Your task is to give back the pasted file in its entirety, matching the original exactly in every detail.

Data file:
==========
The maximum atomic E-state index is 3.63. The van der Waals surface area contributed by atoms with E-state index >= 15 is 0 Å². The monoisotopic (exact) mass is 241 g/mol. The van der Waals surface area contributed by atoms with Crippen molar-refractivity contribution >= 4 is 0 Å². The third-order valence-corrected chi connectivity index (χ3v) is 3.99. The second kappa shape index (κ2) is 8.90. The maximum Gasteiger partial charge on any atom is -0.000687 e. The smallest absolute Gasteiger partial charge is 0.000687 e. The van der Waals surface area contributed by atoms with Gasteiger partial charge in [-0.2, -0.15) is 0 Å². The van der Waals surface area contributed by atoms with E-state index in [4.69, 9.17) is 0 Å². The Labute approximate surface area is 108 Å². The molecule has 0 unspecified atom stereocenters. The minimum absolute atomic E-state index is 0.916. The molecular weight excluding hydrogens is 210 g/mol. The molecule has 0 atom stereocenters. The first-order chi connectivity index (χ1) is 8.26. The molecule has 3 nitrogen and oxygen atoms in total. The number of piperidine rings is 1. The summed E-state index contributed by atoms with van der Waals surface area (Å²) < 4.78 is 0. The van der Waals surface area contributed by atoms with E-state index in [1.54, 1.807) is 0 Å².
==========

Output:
The maximum atomic E-state index is 3.63. The van der Waals surface area contributed by atoms with E-state index >= 15 is 0 Å². The monoisotopic (exact) mass is 241 g/mol. The van der Waals surface area contributed by atoms with Crippen molar-refractivity contribution >= 4 is 0 Å². The third-order valence-corrected chi connectivity index (χ3v) is 3.99. The second kappa shape index (κ2) is 8.90. The maximum Gasteiger partial charge on any atom is -0.000687 e. The smallest absolute Gasteiger partial charge is 0.000687 e. The van der Waals surface area contributed by atoms with Gasteiger partial charge in [-0.2, -0.15) is 0 Å². The van der Waals surface area contributed by atoms with E-state index in [4.69, 9.17) is 0 Å². The Labute approximate surface area is 108 Å². The molecule has 0 unspecified atom stereocenters. The minimum absolute atomic E-state index is 0.916. The molecular weight excluding hydrogens is 210 g/mol. The molecule has 0 atom stereocenters. The first-order chi connectivity index (χ1) is 8.26. The molecule has 3 nitrogen and oxygen atoms in total. The number of piperidine rings is 1. The summed E-state index contributed by atoms with van der Waals surface area (Å²) < 4.78 is 0. The van der Waals surface area contributed by atoms with E-state index in [1.54, 1.807) is 0 Å².